In 2015, NOAA’s Arctic Research Program competitively funded three new five-year projects involving $4.2 million in grants (and benefit from additional support by interagency and international partners). Through these three new projects, university partners will help to carry out multidisciplinary observations and research for five years (from 2015 to 2020), in support of analysis, and modeling in the Pacific Arctic, i.e., the Chukchi Beaufort Sea, the East Siberian Sea, and the Arctic Ocean north of these regions.
The Arctic Research Program supports several in situ observing networks critical to observing, understanding, and predicting the rapidly changing Arctic environment and characterizing the impacts of these changes to the Arctic environment and potential changes in mid-latitude weather: International Arctic Buoy Programme (IABP); Arctic Sea Ice Thickness Network; The Russian-American Long-term Census of the Arctic (RUSALCA) program; and International Arctic System for Observing the Atmosphere (IASOA).
In addition, the ARP supports the Distributed Biological Observatory (DBO) and is in the early stages of developing the Pacific Arctic Climate Ecosystem Observatory (CEO).
The Arctic Research Program specifically requested proposals to: Continue the long-term observations of the extended DBO (on both Russian and US sides of the Chukchi Sea) transect. During the next decade of RUSALCA the DBO will be extended westward further north where the Arctic has become even more ice-free. This is part of the Climate Observations Division priority to build a suite of repeat hydrography and ecosystem transects in the Arctic. These new observations will extend previous transects established in 2004 to 2012. Applicants were also encouraged to design new sets of sentinel stations and repeat transects that will be reoccupied during the award period and provide data harmonious with previously collected data. It is anticipated that this work will be carried out with coordination of vessels from Pacific Arctic Group partner countries and other nations, if possible.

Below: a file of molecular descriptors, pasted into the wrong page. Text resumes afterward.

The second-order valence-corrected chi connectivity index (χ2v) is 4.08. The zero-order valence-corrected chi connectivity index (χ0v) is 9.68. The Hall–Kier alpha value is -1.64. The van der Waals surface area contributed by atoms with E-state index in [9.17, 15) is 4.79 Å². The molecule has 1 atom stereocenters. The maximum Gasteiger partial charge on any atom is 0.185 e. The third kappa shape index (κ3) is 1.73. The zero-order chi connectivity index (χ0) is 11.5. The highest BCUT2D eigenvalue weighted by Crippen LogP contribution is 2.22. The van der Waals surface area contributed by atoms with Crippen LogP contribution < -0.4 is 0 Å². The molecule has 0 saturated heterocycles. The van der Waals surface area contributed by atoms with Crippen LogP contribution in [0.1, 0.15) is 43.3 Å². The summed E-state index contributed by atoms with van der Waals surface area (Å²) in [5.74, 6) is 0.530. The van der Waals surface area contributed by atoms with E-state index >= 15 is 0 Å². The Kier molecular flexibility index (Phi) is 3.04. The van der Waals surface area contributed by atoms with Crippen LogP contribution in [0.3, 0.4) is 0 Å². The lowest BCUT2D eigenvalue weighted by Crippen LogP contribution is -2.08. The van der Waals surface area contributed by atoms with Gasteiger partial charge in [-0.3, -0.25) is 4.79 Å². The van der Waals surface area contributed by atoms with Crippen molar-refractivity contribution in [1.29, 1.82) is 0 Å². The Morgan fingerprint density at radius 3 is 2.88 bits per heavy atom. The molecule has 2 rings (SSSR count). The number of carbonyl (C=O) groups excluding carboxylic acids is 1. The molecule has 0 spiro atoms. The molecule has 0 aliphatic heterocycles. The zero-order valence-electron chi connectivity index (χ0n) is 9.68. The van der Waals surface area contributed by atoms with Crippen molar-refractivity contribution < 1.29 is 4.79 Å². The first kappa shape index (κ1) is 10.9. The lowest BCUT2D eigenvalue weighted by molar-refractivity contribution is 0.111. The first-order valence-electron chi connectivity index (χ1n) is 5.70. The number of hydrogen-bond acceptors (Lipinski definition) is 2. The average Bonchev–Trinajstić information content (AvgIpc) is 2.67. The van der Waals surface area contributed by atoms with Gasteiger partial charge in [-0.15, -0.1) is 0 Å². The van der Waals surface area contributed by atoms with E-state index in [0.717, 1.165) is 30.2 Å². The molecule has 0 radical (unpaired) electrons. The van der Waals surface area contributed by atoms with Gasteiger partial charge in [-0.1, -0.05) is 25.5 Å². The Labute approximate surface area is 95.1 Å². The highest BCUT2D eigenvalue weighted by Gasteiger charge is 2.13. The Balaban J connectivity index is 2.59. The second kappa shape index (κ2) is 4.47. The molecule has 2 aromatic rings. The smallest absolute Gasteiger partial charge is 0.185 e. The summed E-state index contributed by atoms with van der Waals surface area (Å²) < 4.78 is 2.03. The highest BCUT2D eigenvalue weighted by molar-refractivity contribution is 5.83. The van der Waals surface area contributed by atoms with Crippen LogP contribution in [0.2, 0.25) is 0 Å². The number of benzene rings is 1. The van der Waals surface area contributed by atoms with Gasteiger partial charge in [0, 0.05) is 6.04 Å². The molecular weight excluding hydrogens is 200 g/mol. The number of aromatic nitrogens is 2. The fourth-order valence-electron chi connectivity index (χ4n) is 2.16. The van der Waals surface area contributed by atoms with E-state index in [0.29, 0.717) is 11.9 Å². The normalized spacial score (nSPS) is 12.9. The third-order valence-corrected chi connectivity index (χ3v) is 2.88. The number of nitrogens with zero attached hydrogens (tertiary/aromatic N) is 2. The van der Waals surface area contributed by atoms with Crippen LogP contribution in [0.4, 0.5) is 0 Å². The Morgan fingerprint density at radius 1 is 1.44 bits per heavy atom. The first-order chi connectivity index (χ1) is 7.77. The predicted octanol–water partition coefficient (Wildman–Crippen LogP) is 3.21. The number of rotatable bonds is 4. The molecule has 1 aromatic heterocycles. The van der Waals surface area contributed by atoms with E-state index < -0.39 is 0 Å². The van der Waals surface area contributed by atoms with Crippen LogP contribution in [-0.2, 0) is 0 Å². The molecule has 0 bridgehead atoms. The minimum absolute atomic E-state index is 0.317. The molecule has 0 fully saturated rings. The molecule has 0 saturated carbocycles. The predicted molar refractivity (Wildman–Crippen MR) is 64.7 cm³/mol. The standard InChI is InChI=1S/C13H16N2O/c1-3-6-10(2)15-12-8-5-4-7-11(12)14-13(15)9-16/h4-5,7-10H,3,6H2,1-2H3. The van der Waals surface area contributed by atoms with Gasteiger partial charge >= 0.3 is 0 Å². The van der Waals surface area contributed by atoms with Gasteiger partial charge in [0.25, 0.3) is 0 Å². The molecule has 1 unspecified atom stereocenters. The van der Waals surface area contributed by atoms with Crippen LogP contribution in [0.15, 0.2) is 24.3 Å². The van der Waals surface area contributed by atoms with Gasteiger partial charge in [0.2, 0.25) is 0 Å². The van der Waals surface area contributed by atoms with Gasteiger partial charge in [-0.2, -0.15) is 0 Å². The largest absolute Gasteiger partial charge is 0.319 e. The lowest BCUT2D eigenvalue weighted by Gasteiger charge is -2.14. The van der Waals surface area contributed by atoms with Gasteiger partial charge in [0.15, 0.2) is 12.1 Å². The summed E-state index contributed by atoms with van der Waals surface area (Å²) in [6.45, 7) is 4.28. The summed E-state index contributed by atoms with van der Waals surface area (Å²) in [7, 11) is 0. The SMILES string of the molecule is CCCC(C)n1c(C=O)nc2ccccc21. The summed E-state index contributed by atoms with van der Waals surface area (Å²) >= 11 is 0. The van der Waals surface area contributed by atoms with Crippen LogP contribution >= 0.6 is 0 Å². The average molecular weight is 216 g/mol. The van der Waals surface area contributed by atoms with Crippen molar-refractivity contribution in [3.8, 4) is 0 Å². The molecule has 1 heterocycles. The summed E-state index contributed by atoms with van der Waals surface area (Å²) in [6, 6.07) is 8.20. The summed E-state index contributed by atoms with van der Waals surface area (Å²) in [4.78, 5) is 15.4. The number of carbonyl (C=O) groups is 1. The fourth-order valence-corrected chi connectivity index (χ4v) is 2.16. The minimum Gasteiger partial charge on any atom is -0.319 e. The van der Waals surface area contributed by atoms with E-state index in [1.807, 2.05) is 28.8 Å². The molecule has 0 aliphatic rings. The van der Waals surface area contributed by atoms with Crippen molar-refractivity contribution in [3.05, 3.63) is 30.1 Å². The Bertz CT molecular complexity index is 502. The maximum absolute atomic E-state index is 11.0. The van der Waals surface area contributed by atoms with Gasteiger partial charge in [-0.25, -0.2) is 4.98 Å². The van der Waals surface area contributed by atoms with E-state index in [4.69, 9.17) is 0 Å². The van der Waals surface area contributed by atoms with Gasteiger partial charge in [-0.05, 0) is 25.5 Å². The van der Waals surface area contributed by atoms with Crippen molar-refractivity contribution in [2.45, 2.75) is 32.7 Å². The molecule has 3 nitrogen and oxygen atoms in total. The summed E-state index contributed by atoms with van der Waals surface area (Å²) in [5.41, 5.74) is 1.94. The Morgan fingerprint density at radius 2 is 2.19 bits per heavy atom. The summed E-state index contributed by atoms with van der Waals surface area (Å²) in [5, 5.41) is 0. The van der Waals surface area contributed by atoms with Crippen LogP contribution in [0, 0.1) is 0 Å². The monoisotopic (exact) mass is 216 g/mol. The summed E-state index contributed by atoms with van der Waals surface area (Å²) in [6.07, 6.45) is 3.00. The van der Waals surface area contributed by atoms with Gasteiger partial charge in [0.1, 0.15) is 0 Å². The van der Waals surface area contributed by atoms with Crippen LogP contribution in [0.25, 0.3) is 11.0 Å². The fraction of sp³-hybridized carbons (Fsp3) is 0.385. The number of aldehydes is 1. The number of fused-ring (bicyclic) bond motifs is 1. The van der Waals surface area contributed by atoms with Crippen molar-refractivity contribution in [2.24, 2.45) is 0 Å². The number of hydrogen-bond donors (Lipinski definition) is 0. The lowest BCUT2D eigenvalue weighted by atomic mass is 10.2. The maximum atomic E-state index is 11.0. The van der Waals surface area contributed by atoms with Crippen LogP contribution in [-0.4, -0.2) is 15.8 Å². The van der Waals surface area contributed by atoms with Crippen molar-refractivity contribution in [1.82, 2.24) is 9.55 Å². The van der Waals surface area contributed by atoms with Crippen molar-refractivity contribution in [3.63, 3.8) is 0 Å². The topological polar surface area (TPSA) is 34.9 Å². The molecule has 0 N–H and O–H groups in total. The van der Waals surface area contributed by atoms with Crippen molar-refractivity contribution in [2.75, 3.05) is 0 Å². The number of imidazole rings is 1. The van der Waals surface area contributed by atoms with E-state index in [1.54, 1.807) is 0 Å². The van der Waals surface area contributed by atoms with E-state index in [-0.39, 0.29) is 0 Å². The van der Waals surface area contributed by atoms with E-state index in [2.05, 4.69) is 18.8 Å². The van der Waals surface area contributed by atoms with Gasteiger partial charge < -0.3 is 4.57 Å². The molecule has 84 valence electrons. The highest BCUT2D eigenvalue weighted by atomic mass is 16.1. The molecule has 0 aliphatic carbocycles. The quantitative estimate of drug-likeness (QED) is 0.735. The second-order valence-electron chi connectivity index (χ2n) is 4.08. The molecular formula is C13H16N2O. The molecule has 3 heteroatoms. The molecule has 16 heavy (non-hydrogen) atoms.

Observations collected from these expeditions are expected to be assimilated to improve model-based capabilities that address impacts of Pacific Arctic sea ice loss on the Pacific Arctic Ocean and its ecosystems and improve models that link long-term sea ice reductions to impacts on the mid-latitudes.
The three new projects to be funded by the Arctic Research Program in 2015 are:
“Changes of heat and freshwater budgets in the East Siberian Sea and southern Makarov Basin contributing to multidisciplinary changes in the Pacific Arctic,” PI: Igor Polyakov, Co PI’s: Andrey Pnyushkov, Georgina Gibson, Robert Rember, Terry Whitledge, Dean Stockwell and Peter Winsor, all from the University of Alaska Fairbanks
“Changes of heat and freshwater budgets in the East Siberian Sea and southern Makarov Basin contributing to multidisciplinary changes in the Pacific Arctic,” PI: Matthew Alkire, University of Washington
“Coordination, Data Management and Enhancement of the International Arctic Buoy Programme,” PI: Ignatius Rigor, University of Washington
The Arctic Research Program is a program in the Climate Observation Division, Climate Program Office, within NOAA’s Office of Oceanic and Atmospheric Research that supports research to advance Arctic observations in the atmosphere, ice, ocean, and ecosystems. http://cpo.noaa.gov/ClimatePrograms and www.arctic.noaa.gov.
For a full list of CPO’s grants and awards for 2015, visit: http://cpo.noaa.gov/AboutCPO/AllNews/TabId/315/artmid/668/articleid/363879/CPO-Announces-FY15-Awards.aspx
NOAA’s Climate Program Office helps improve understanding of climate variability and change in order to enhance society’s ability to plan and respond. NOAA provides science, data, and information that Americans want and need to understand how climate conditions are changing. Without NOAA’s long-term climate observing, monitoring, research, and modeling capabilities we couldn’t quantify where and how climate conditions have changed, nor could we predict where and how they’re likely to change.